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Some of the tallest dunes in the United States are found at St. Joseph Peninsula State Park. Eight rental cabins are available with kitchen, bedroom loft and indoor plumbing. Sea turtles nest on the beaches of St. Joseph Pninsula from May through August. The endangered snowy plover nests on the park's beaches throughout the summer months.
T.H. Stone Memorial St. Joseph Peninsula State Park
The 2,500-acre park contains 10 natural areas, nine miles of beach and many opportunities for bird and wildlife viewing.

History and Culture

In 1868, the Stone family purchased much of the land surrounding the St. Joseph Bay, including the peninsula. They sold it to the U. S. government in 1940 to use for military training. St. Joseph Peninsula State Park opened in 1967. It was dedicated to the former owner, T. H. Stone, a respected community leader in Gulf County.

This structure once served as the park's one-room, 400 square-foot registration and management office.

Early Park Office

This small park office was once the business hub and entrance point to the park. In addition to serving the work needs of the park manager and assistant manager, day use, campsite and cabin registrations were also done here.

The old concession building was damaged by a hurricane and demolished in 1987.

Old Concession

A concession was once available to campers and visitors to the park. Hotdogs, hamburgers and drinks were served, and a small grocery store with tackle supplies was available. In 1987 a hurricane damaged the building, making it unusable. It was torn down shortly afterward.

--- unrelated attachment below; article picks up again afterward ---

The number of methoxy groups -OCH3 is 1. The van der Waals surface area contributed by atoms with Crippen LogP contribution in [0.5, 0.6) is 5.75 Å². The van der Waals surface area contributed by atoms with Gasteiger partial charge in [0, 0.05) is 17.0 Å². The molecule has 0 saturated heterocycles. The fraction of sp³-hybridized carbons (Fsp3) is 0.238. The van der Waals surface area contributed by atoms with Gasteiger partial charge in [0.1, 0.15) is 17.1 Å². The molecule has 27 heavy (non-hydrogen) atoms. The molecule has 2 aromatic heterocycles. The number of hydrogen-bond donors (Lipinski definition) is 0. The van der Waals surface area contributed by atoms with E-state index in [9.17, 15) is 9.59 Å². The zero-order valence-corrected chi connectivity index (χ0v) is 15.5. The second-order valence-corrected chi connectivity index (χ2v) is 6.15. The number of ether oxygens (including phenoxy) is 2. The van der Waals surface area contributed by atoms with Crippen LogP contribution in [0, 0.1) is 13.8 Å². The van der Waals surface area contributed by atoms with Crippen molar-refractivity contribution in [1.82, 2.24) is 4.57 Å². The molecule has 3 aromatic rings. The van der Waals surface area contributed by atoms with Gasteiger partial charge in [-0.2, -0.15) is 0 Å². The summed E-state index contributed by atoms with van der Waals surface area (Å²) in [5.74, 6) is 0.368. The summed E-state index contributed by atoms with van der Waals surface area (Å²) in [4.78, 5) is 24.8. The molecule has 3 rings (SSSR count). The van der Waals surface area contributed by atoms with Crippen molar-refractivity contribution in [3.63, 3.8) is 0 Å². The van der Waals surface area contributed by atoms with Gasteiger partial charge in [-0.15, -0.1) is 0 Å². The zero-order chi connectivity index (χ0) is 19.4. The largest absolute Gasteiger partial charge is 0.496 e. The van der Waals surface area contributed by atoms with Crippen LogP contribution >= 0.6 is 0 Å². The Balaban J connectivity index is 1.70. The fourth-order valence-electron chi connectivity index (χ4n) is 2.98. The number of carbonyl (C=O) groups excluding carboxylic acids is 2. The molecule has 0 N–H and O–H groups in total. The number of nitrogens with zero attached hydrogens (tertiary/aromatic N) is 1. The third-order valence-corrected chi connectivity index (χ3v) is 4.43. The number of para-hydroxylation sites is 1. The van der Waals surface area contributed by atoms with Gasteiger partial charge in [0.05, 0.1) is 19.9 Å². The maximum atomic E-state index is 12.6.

Aerial view of boat basin, visitor center and concession.

Boat Basin

This aerial was taken when the boat basin, visitor center and concession were still operational. The original basin was a primitive boat launch. In the late 1980s, concrete seawalls were constructed and a boardwalk was built around the basin.

James Mock, park manager, and Rusty Fillingjim, park ranger, monitoring a fireline during a prescribed burn.

Prescribed Burn

Prescribed fire remains an important tool used by parks to maintain natural habitat. Times have changed in the nature of protective gear for the rangers. This photo was taken in the days when burn gear consisted of whatever you had on and the only equipment available included flaps and rakes. Gloves were optional. Thankfully new materials, such as the flame resistant apparel called NOMEX, is just one of the many items that provide rangers and volunteers with more protection today.

Park Manager Anne Harvey officiating the dedication and opening of an AmeriCorps-built boardwalk.

Boardwalk Dedication

Former Park Manager, Anne Harvey, presided over the dedication of a 600-yard boardwalk between the two campground circles. AmeriCorps members and park volunteers worked for several months to complete the project that crosses scrub and marsh habitats between Shady Pines and Gulf Breeze campgrounds.